Saw A, thought it is bang on, but then thought that yes the population has increased, but highly possible that the population has increased in pockets which may not necessarily be around areas where alligators dwell. Doesnt close the loop. Then while evaluating E, I thought that alligators might generally come to these places when there are less people around. So thought that people are seeing them at such times so not necessary that the population of alligators has increased.
Then thought if such is the nature of alligators and no. of people are the same, the number of sightings should not have increased that too dramatically.

2. This brings me to my question- arent we assuming that the population increase correlates with the population increase of the visitors at the golf courses and lawns? What if the population is growing at the city centres and these lawns are closer to swamps? The population increase may not lead to increased visitors.

Please help me out here- Can we assume things, what are the things we can assume and what is the way by which I can understand that I am overthinking

This question has been in my head for quite some time now. Looking forward to your guidance. TIA!

Hello, RenB. First, if you have an answer that you cannot argue against, then why would you trade it for something else? This is exactly the sort of tradeoff that test-takers make that will ensure that more challenging CR (and, to an extent, RC) questions will remain a toss-up. One of the most useful test-taking techniques I developed for myself and have subsequently taught my students is that you have to have the discipline to silence the voice of doubt that will crop up, and that you should not allow yourself to change an answer unless you can disprove it. Everyone has experienced that awful feeling of having had the correct answer and then changed it. So why not try answering questions the other way, with more confidence that you have selected the safest bet? No more chasing answers. Watch your accuracy go up.

I can tell from reading your second question that you probably misinterpreted reports of alligators appearing on golf courses and lawns. Lawns are part of the property on which people live, so they would not be visitors in these locations. Sure, they could live in swampy areas—some Americans joke that Florida is a giant swamp—but that does not change the fact that reports of sightings have increased dramatically. If the human population has increased significantly, then the number of sightings reported in their front- or backyards alone might understandably increase, regardless of whether the alligator population had also increased dramatically, and here, we get increased sightings at golf courses, just for good measure. You might also refer to my earlier post here, in which I discuss the apparent appeal of most in answer choice (E).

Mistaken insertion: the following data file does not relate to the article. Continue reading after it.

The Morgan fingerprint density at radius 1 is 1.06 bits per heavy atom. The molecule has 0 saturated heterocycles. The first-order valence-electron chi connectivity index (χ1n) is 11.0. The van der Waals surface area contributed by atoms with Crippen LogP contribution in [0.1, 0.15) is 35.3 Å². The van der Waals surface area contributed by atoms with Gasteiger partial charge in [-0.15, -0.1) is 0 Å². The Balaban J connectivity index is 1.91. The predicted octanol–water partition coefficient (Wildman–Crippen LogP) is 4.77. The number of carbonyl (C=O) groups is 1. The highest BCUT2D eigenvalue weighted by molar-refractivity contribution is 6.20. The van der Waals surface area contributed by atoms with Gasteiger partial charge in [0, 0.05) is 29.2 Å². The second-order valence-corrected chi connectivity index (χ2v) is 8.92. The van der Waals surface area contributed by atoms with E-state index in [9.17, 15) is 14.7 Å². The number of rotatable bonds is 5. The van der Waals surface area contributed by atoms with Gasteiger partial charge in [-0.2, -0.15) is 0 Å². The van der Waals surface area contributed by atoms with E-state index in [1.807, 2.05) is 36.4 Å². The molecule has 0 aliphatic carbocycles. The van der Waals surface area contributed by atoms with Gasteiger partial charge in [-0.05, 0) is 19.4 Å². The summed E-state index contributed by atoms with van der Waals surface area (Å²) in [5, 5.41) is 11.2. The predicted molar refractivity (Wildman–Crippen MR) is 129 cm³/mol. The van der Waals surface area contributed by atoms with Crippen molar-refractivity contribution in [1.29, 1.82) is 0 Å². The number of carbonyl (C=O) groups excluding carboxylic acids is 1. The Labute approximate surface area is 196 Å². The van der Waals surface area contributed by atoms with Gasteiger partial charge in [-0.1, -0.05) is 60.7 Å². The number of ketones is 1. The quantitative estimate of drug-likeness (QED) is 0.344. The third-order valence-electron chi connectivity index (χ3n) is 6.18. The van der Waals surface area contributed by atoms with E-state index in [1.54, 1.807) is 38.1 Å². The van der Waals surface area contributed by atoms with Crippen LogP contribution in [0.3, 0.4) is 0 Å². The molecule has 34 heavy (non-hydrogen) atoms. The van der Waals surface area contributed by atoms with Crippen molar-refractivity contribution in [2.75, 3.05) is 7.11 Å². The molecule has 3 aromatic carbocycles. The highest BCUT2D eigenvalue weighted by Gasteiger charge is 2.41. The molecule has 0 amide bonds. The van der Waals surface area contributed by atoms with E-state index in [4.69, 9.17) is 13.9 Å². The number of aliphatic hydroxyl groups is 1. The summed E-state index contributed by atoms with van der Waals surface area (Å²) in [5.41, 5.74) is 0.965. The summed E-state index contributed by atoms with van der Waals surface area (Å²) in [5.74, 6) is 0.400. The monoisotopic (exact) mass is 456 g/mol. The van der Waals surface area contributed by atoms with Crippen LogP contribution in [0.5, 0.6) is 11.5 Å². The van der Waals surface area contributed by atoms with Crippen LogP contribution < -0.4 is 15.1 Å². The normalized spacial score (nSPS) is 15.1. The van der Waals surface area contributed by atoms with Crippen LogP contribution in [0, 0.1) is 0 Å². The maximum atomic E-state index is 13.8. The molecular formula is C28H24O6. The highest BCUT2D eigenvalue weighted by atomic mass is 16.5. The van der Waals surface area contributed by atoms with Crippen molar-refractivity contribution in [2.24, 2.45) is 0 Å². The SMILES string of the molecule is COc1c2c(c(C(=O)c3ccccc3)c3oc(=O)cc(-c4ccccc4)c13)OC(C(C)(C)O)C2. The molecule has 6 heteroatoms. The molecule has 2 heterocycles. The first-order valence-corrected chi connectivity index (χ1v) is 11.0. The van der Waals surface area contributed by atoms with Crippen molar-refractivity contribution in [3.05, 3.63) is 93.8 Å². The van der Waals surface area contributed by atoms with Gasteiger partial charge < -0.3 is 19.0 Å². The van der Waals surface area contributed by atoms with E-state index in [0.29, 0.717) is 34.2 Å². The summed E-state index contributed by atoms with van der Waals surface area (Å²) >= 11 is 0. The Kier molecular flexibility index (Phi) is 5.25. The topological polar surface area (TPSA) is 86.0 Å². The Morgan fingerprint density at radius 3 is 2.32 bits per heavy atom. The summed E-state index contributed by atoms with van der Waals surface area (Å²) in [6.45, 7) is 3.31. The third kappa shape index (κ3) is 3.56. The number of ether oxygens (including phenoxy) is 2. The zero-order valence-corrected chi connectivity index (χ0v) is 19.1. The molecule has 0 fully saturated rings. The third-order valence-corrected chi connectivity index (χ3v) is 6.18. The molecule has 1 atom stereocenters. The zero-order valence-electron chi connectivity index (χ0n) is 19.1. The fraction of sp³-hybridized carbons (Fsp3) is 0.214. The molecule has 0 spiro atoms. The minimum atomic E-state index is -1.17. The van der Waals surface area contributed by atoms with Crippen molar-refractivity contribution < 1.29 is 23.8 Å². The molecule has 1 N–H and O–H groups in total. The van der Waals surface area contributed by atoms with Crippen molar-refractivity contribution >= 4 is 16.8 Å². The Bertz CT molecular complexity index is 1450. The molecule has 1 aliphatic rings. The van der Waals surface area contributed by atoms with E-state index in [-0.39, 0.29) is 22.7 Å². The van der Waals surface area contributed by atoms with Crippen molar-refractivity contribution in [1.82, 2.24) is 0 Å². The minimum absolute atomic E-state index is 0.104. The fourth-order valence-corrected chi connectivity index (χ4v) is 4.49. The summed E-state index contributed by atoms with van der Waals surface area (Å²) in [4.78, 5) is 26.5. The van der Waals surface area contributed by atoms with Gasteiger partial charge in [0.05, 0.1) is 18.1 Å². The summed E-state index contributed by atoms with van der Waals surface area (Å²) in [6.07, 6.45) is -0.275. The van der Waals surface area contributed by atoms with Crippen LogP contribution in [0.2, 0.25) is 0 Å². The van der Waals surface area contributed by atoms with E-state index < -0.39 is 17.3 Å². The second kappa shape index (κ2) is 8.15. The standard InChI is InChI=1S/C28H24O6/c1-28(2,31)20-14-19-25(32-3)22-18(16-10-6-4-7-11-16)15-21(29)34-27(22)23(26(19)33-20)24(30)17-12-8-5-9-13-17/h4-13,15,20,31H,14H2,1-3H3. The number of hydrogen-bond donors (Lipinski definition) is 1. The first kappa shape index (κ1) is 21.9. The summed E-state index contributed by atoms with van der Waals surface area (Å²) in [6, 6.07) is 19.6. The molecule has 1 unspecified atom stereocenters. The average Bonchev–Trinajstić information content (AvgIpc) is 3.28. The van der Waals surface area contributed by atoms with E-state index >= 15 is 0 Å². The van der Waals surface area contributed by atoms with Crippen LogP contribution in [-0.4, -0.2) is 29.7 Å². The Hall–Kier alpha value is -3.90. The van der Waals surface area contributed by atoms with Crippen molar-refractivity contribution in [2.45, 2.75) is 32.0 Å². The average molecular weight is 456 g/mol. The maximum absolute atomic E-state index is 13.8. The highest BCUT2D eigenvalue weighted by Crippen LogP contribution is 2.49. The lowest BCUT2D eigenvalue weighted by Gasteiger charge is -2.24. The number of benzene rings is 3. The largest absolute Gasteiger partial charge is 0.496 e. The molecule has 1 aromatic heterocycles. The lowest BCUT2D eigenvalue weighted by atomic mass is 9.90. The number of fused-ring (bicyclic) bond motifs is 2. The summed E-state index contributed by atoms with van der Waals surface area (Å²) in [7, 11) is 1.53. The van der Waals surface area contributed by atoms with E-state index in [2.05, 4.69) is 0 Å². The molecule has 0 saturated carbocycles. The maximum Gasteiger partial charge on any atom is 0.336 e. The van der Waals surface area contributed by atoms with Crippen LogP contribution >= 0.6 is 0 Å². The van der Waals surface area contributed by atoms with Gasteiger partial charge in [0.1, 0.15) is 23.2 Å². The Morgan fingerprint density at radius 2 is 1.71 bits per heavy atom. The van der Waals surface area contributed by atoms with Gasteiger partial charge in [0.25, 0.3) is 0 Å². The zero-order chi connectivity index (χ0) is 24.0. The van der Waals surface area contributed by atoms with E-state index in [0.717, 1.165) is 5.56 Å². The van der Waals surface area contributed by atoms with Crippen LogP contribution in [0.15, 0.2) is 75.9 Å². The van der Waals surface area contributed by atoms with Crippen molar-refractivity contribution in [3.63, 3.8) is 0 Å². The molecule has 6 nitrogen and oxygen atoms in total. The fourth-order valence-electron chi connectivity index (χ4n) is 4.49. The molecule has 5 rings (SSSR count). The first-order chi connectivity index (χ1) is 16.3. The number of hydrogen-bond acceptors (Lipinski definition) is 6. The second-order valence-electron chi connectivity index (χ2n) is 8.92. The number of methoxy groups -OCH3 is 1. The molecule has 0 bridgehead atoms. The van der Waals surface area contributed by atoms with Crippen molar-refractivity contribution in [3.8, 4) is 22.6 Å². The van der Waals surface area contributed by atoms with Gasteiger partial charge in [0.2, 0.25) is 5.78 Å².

AndrewN wrote:
In this question, the argument is that the number of alligators has increased significantly, and regardless of when most sightings occurred, that still leaves room for other types of sightings, those in which many people were present. If, for instance, there were 1,000 sightings, and 501 occurred at times at which few people were present, then what about the other 499? Or, to be fair, if we are basing this conclusion on 3 sightings, when there had been just 1 before--a 200 percent increase!--if two of those three, or most of those sightings occurred at times at which few people were present, that still leaves that third instance, and a lot of people could have seen an alligator. Whatever the case may be, whichever numbers you want to use, choice (E) does not affect the argument in the same way, logically, as (A), for reasons better explained earlier.

You may want to adopt a path-of-least-resistance approach to CR. You are not looking to make assumptions; rather, you should be looking at which answer choice best fits the linear logic of the passage, so there is the least friction, and that option requires the least in the way of making assumptions.

Thank you for following up. Keep working on identifying just what makes these questions—official questions—tick. Do not create rules, but follow the logical trail of breadcrumbs that GMAC leaves for you.

- Andrew
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Re: In the 1960s, surveys of Florida's alligator population indicated that [#permalink]
AndrewN wrote:
RenB wrote:
Hi AndrewN
Thank you for your inputs!
I was stuck between option A and E and chose E based on some grounds. I reviewed the question and my analysis and came up with an understanding why my selection may be wrong.
I seek your guidance for 2 things-
1. Your POV on the corrective analysis
2. Resolution of the query- Whether we may require to make assumptions in strengthen/ weaken qs while considering any option choice :/

1. Corrective analysis